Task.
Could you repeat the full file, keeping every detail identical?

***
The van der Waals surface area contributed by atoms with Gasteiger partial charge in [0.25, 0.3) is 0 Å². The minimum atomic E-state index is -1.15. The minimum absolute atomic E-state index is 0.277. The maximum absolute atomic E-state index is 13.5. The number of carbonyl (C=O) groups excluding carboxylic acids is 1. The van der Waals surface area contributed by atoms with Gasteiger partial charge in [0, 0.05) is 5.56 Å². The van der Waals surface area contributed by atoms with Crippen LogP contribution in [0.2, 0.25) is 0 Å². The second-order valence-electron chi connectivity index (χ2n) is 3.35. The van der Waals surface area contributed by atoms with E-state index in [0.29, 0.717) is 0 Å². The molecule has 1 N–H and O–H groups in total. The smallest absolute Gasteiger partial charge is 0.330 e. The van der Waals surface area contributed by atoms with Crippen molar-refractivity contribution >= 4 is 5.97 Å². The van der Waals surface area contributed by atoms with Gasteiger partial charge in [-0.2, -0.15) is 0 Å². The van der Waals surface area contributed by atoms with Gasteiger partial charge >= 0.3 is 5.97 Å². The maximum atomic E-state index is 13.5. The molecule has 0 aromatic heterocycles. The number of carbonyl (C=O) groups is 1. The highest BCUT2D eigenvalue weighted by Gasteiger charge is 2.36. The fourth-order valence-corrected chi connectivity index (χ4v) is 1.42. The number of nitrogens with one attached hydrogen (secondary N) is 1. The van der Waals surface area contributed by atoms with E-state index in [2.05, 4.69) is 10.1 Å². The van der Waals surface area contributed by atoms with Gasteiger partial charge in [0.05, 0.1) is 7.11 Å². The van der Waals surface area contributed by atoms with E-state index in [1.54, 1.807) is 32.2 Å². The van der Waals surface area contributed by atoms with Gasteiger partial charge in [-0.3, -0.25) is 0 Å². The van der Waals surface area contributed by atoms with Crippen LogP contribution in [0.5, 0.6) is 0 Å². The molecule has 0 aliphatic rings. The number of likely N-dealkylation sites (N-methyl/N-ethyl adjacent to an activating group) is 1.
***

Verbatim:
The van der Waals surface area contributed by atoms with Gasteiger partial charge in [0.25, 0.3) is 0 Å². The minimum atomic E-state index is -1.15. The minimum absolute atomic E-state index is 0.277. The maximum absolute atomic E-state index is 13.5. The number of carbonyl (C=O) groups excluding carboxylic acids is 1. The van der Waals surface area contributed by atoms with Gasteiger partial charge in [0, 0.05) is 5.56 Å². The van der Waals surface area contributed by atoms with Crippen LogP contribution in [0.2, 0.25) is 0 Å². The second-order valence-electron chi connectivity index (χ2n) is 3.35. The van der Waals surface area contributed by atoms with E-state index in [0.29, 0.717) is 0 Å². The molecule has 1 N–H and O–H groups in total. The smallest absolute Gasteiger partial charge is 0.330 e. The van der Waals surface area contributed by atoms with Crippen molar-refractivity contribution >= 4 is 5.97 Å². The van der Waals surface area contributed by atoms with Gasteiger partial charge in [-0.2, -0.15) is 0 Å². The van der Waals surface area contributed by atoms with Gasteiger partial charge >= 0.3 is 5.97 Å². The maximum atomic E-state index is 13.5. The molecule has 0 aromatic heterocycles. The number of carbonyl (C=O) groups is 1. The highest BCUT2D eigenvalue weighted by Gasteiger charge is 2.36. The fourth-order valence-corrected chi connectivity index (χ4v) is 1.42. The number of nitrogens with one attached hydrogen (secondary N) is 1. The van der Waals surface area contributed by atoms with E-state index in [2.05, 4.69) is 10.1 Å². The van der Waals surface area contributed by atoms with Gasteiger partial charge in [0.05, 0.1) is 7.11 Å². The van der Waals surface area contributed by atoms with E-state index in [1.54, 1.807) is 32.2 Å². The van der Waals surface area contributed by atoms with Gasteiger partial charge in [-0.3, -0.25) is 0 Å². The van der Waals surface area contributed by atoms with Crippen LogP contribution in [0.5, 0.6) is 0 Å². The molecule has 0 aliphatic rings. The number of likely N-dealkylation sites (N-methyl/N-ethyl adjacent to an activating group) is 1.